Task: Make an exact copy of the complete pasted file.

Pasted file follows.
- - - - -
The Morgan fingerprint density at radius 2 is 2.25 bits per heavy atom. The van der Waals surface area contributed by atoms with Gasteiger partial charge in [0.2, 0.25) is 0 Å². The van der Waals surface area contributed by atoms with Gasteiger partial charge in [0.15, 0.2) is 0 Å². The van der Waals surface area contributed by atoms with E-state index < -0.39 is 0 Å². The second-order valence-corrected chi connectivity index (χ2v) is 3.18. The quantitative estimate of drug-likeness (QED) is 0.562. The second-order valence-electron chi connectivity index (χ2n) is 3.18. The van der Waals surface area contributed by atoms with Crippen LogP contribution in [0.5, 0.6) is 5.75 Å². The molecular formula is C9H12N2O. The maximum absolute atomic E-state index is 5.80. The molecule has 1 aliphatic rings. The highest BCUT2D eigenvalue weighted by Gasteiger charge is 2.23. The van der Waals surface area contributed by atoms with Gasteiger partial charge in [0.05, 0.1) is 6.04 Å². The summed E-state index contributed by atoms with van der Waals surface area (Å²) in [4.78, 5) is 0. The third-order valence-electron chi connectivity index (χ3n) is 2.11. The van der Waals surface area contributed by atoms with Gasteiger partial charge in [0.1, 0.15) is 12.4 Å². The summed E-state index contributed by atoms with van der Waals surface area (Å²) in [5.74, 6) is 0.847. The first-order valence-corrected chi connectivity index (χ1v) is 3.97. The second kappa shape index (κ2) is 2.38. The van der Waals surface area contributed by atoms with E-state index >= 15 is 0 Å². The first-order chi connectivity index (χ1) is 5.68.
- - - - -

The Morgan fingerprint density at radius 2 is 2.25 bits per heavy atom. The van der Waals surface area contributed by atoms with Gasteiger partial charge in [0.2, 0.25) is 0 Å². The van der Waals surface area contributed by atoms with Gasteiger partial charge in [0.15, 0.2) is 0 Å². The van der Waals surface area contributed by atoms with E-state index < -0.39 is 0 Å². The second-order valence-corrected chi connectivity index (χ2v) is 3.18. The quantitative estimate of drug-likeness (QED) is 0.562. The second-order valence-electron chi connectivity index (χ2n) is 3.18. The van der Waals surface area contributed by atoms with Crippen LogP contribution in [0.5, 0.6) is 5.75 Å². The molecular formula is C9H12N2O. The maximum absolute atomic E-state index is 5.80. The molecule has 1 aliphatic rings. The highest BCUT2D eigenvalue weighted by Gasteiger charge is 2.23. The van der Waals surface area contributed by atoms with Gasteiger partial charge in [0.05, 0.1) is 6.04 Å². The summed E-state index contributed by atoms with van der Waals surface area (Å²) in [4.78, 5) is 0. The third-order valence-electron chi connectivity index (χ3n) is 2.11. The van der Waals surface area contributed by atoms with Gasteiger partial charge in [0.1, 0.15) is 12.4 Å². The summed E-state index contributed by atoms with van der Waals surface area (Å²) in [5.74, 6) is 0.847. The first-order valence-corrected chi connectivity index (χ1v) is 3.97. The second kappa shape index (κ2) is 2.38. The van der Waals surface area contributed by atoms with E-state index >= 15 is 0 Å². The first-order chi connectivity index (χ1) is 5.68.